The “temporary” line was thus a dagger aimed directly at the heart of Mr. Bush’s desire to make his tax cuts permanent. The Fed chief did aver that, “Again, I’m not taking a view one way or the other on the desirability of those long-term tax cuts being made permanent.” But of course refusing to endorse something is itself a point of view — a point Democrats were already joyfully repeating yesterday.
Instead, Mr. Bernanke embraced the explicit Keynesian notion that the government should write checks to “low and moderate income people,” who will spend it quickly and thus lift consumer demand. In the academic literature, this is called having a higher “marginal propensity to consume” than the more affluent, who tend to save more.
We’re all for putting more money in the hands of the poor and moderate earners, especially via stronger economic growth that will give them better paying jobs. But the $250 or $500 one-time rebate check they may now receive has to come from somewhere. The feds will pay for it either by taxing or borrowing from someone else, and those people will have that much less to spend or invest themselves. We are thus supposed to believe it is “stimulating” to take money from one pocket and hand it to another.
To put it another way, when the government calculates gross domestic product, it expressly omits transfer payments. It does so because GDP is the total of goods and services produced in the economy, and transfer payments produce no goods and services. The poor will spend those payments on something, but the amount they thus “inject” into the economy will be offset by whatever the government has to tax or borrow to fund the transfers. No wonder stocks sold off yesterday after Mr. Bernanke endorsed this 1970s’ economic show.
A fiscal stimulus that really stimulates would change incentives, and do so permanently so workers and investors can know what to expect and take risks accordingly. One problem with the increasingly “temporary” nature of the Bush tax cuts is that they are beginning to introduce new political risk into economic decisions. Though they expire in 2010, everyone understands that a new President and Congress could act to raise taxes as soon as next year. Mr. Bernanke could have educated the public about this business expectations problem, but then Democrats would have been upset.
And Mr. Bernanke has his own political problems — namely Congressional and Wall Street demands that he rescue mortgage assets by easing money even further, despite an already weak dollar and Wednesday’s December inflation report that prices rose 4.1% in 2007. Yes, “core” inflation rose only 2.4%, but don’t tell that to Americans who are paying the higher food and energy prices that the Fed excludes from “core” readings. As the nearby table with recent polling results shows, three of the four main economic issues cited by Americans are price-related. The public thinks we have an inflation problem even if the Fed doesn’t.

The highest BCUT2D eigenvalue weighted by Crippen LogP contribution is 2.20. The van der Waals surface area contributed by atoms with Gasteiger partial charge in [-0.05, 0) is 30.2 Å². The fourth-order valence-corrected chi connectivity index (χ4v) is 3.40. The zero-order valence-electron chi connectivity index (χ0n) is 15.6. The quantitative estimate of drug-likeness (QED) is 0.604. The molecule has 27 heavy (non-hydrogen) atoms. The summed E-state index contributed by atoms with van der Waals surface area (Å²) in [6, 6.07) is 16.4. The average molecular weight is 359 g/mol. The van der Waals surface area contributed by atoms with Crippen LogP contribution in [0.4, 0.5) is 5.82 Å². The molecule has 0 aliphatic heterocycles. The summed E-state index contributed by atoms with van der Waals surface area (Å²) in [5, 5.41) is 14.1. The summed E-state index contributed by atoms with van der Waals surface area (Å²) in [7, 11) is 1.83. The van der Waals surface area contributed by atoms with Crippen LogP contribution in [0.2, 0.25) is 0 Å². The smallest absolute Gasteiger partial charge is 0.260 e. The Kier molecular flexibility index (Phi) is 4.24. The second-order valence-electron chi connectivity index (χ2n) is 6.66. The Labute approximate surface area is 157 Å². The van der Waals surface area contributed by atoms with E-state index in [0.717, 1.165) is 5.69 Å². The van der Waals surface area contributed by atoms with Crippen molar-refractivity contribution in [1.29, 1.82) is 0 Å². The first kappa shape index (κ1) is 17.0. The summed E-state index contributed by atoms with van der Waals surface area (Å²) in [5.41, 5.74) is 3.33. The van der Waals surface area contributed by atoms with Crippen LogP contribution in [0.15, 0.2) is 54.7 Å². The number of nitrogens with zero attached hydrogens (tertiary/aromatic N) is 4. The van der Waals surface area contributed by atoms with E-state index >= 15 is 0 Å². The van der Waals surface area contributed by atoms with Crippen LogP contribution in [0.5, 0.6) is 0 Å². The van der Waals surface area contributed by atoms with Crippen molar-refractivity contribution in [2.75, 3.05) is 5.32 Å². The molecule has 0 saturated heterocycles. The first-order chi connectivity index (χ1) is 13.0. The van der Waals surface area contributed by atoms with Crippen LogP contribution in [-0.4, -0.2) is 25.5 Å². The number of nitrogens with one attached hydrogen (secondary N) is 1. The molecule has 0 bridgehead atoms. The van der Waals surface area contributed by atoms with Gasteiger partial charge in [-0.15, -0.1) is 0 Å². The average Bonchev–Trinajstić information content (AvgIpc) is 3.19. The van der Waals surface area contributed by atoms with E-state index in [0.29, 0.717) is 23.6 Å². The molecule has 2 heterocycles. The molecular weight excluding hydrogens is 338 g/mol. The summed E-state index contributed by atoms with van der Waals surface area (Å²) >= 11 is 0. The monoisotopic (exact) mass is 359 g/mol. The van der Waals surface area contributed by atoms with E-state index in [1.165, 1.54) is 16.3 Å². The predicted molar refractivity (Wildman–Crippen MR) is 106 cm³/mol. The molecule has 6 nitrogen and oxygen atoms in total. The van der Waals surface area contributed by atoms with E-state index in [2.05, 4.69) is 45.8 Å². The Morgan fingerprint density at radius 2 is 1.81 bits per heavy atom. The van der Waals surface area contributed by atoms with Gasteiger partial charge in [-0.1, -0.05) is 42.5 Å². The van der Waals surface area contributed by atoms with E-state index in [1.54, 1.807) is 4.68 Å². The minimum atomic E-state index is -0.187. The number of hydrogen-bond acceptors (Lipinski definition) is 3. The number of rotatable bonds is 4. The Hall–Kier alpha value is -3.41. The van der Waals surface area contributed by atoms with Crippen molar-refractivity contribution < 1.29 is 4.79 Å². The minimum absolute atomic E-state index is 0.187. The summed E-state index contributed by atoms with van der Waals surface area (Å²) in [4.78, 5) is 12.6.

Mr. Bernanke can expect to get pressure no matter what he does, and perhaps he figured the way to get more monetary running room was to give Congress what it wants on spending. If so, it doesn’t inspire much trust in us that he can hold fast on monetary policy either. And speaking of the 1970s, what markets may really fear is that we are entering another period of “stagflation,” slower growth with rising prices, and without political or economic leaders who understand what to do about it.
One truth that Mr. Bernanke did speak yesterday is that it is a mistake to rely on monetary policy alone to spur economic growth. It’s a shame, then, that his testimony makes it that much less likely that we’ll get any genuine “stimulus” from fiscal policy.
Bush’s 2003 capital-gains tax cut was by far the best domestic policy initiative of his term. Almost any intellectually honest economist would agree with the principle that capital-gains taxes are extremely toxic relative to the revenue they provide. Then again, Bernanke is campaigning for re-appointment by a Democratic government.
Bush never did well with bureaucratic appointments.